Odessa, TX – In a rare West Texas “Meet and Greet”, King Kutz on West County Road played host to former collegiate athlete and multi-talented star Victor Rivas Rivers.
Known to many as Magic Mike from ‘Blood In, Blood Out’, the veteran movie and television star, best-selling author, and renowned advocate for violence prevention has achieved an abundance of success. Given his violent upbringing, many of his achievements probably should not have happened. But thankfully, according to Rivers, “I had serious doubts I would be alive today, if not for a handful of individuals who were willing to take a stand on my behalf.”
As the longtime Miami, Florida native recalls, “As far back as age 12, I visited the local police department to report a lifetime of crime inflicted upon a child – me – and upon my mother, siblings, and pets.” Though the officers were horrified, they could do little to stop Rivers’ father. The torture committed behind closed doors, according to law enforcement, was “a private family matter.”
By age 15, his father kidnapped him and his siblings, and transported them to a different state. Rivers ran away, living briefly on the streets before taking then-unprecedented legal action against his father. With a restraining order to protect him, the Florida courts allowed Rivers to become an unofficial foster child.
Through the help of his high school, he went on to live with a series of families, who oversaw his transformation from rage-filled gang member to senior class president. “Many of my ‘angels’, as I call them, were educators. I had an eighth grade teacher who literally fed me when my father instituted a starvation diet at home. There was also my high school coaches who refused to let me quit the team and drop out of school, ultimately gave me the confidence to earn a full four-year football scholarship at Florida State University and a stint in the NFL.”
After his last season at FSU, the acting bug first bit Rivers when he was cast in the film ‘Semi-Tough’, which starred Burt Reynolds and Kris Kristofferson. Though tempted to pursue a path to the movie business, he planned to use his degree in Criminology and enter the Air Force officer training program and eventually work into intelligence. However, fate intervened in the form of a phone call offering him the opportunity to play as a free agent with the Miami Dolphins. His football career would last all of two seasons.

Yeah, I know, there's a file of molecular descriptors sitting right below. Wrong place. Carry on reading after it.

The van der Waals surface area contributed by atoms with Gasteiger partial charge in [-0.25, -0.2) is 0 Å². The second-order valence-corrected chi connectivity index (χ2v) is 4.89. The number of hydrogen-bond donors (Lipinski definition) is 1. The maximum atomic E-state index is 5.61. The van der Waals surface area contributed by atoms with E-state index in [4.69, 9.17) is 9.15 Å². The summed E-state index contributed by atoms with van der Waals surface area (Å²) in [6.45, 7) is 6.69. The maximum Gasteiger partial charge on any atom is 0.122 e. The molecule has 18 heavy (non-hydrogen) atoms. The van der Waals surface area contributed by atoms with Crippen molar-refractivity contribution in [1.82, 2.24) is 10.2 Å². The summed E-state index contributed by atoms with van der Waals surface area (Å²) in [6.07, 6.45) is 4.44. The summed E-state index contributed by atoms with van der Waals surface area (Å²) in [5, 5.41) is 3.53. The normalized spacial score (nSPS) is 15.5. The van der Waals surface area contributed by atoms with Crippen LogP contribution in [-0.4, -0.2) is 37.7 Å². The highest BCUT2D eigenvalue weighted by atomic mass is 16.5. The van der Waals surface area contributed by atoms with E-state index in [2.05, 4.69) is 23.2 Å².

After being dubbed the “Longest of Long Shots” by the Miami sports media, Rivers pursued another long shot in Hollywood as an actor. Originally from Sancti Spiritus, Cuba, he also changed his last name from Rivas to Rivers to avoid being stereotyped by the entertainment industry. He has since attained a global following with roles in over two dozen movies that have hit the silver screen, including: ‘The Mask of Zorro’, ‘The Hulk’, ‘Blood In, Blood Out’, ‘The Lost City’, and ‘The Distinguished Gentleman’. He has been cast on multiple TV series, including: Law & Order LA, CSI Miami, JAG, and Star Trek: Deep Space Nine.
Not to be content with just acting, Rivers has authored a book close to his heart. In ‘A Private Family Matter’, he chronicles his escape from the War Zone of family violence. His memoir is a testament to the village that literally raised a child, and to our human capacity to triumph over cruelty. The Cuban-born author starts by recalling when he was kidnapped on a cross-country hell-ride that nearly ended in a fatal collision. ‘A Private Family Matter’ is ultimately a triumphant testament to humanity, courage and love. As Rivers writes, it’s “my way of thanking all the angels and advocates who tried to make a difference in my life.”
Rivers has become an activist and spokesperson against domestic violence, child abuse, and on behalf of advocates working to end violence against women and children. As a survivor, who was able to break the cycle of violence, Rivers has chosen to break his silence about new ways to confront different forms of abuse – what he views as “society’s most prevalent yet most curable social disease”. Since 1999, he has served as a national spokesperson for the ‘National Network to End Domestic Violence’. Rivers travels regularly to Washington to speak with members of Congress. He has met with governors and the President of the United States. Rivers has spoken extensively at international conferences, to school assemblies, at organizational meetings, fund-raisers, and in the media, telling his story from his heart.
The Air I Breathe
Let It Snow
The Mask of Zorro
Blood In, Blood Out
Seal Big, Steal Little
The Lost City
One Good Cop
Brothers In War
8 Million Ways to Die
In Too Deep
A Million To Juan
Law & Order: LA
Bold and Beautiful
Star Trek: Deep Space Nine